Wednesday, August 12, 2015

I Must Be in the First Row: Janis Joplin's Final Concert


Nobody knew it, but the thousands that attended Janis Joplin’s concert in Harvard Stadium in Boston 45 years ago tonight witnessed her final performance. I hadn’t planned on going and, even if it weren’t her last concert, it certainly was memorable.

Janis Joplin, Aug. 12, 1970
Photograph: Peter Warrack
 
On a hot August evening, my friend Calvin, who I knew from volunteering at The Storefront Learning Center in the South End, had traveled up from Roxbury to my un-air-conditioned apartment on Ashford Court in Allston. Our apartment lease ran through the end of August, so I stayed in Boston and was joined by two Harvard friends who were working in the city that summer. We knew there was a Janis Joplin concert that night at Harvard Stadium, so we decided to check it out. The stadium was a mile-and-one-half away.

As has been reported, the concert was supposed to be limited to 10,000 persons. However, because the band’s equipment had been stolen, the concert’s beginning was delayed for a number of hours while replacements were located. We encountered a mob scene upon arrival. I’ve read reports that people scaled the stadium walls to enter; in any case, Calvin and I simply walked in an open gate.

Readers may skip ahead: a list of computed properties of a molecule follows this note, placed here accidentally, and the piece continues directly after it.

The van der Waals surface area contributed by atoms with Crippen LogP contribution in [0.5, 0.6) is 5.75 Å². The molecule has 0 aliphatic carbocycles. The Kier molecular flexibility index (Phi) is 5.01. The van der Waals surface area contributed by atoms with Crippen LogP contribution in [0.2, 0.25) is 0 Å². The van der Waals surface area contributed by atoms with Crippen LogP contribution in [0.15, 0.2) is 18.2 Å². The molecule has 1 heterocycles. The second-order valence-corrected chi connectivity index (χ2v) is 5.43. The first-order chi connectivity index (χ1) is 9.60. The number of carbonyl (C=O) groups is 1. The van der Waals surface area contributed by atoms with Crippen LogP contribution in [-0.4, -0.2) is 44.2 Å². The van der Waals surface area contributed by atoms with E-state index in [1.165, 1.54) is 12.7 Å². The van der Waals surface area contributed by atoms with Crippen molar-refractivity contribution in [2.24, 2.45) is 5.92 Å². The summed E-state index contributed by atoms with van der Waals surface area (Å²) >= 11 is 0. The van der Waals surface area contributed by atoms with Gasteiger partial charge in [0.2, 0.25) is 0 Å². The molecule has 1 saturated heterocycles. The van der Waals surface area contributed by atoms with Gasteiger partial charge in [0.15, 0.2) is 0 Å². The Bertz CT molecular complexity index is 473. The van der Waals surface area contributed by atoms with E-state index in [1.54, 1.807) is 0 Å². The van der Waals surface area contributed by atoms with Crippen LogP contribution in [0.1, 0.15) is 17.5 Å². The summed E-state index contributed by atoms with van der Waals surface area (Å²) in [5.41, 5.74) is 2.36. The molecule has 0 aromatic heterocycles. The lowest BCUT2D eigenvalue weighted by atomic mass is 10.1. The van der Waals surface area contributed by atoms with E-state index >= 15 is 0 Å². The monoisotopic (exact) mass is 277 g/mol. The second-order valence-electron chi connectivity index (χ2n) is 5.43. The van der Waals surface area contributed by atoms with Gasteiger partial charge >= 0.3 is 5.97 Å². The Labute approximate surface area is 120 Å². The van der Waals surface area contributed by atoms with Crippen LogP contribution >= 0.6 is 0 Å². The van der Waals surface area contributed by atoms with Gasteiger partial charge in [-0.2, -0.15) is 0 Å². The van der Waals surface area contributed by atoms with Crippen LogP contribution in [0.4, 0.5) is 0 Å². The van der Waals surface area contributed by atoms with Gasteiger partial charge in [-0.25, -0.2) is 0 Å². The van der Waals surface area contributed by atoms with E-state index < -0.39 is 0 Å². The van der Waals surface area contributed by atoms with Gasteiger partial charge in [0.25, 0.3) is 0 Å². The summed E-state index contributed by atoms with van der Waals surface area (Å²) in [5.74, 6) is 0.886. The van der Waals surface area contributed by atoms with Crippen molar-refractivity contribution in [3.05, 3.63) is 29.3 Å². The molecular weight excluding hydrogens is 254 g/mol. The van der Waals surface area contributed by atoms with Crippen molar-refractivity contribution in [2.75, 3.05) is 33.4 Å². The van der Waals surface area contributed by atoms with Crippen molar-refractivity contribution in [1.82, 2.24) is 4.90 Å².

Here’s where it got interesting. Of the estimated 40,000 people who eventually made it into the stadium, we ended up in the first row, right in front of the stage. So how did we get there, without any type of pass or VIP IDs, without once being stopped?

Calvin was a 6’3” black man with a neat Afro and wire glasses. He was probably one of the most dynamic persons I’ve ever met, very self-assured but not intimidating. Calvin simply walked through the crowd with authority, seemingly parting the sea of white kids, as he headed toward the stage. Perhaps a few people said something to him, which he simply ignored. Whenever anybody asked me where I was going, I kept walking and replied, “I’m with him.” I think there were two dynamics working: one, fear of a confident black man making his way through a crowd and, two, persons feeling it would be racist to stop him just because he was black.

Calvin, undated photo 

I’ve read various accounts of the quality of the concert, only 8 songs long, and some recordings exist. My recollection was she was far from top form, given one can assume what she may have ingested during those hours of extra down time. Calvin, an excellent judge of people, figured she was wasted on some combination of substances and beverages. According to noted photojournalist Gwendolyn Stewart who was also in the front row, Joplin was cowering in her trailer as the crowds swelled. She was never in danger, as the stage was raised high off the ground, safe from a rushing horde that never materialized. I do remember the sexually oriented banter between Janis and attendees; it was pretty mundane and good theater. She would die of a heroin overdose on October 4, 1970.
 
Unfortunately, my good friend Calvin passed away much too early 30 years ago. Those were different times, seemingly long ago but still in many ways fresh as yesterday.
 

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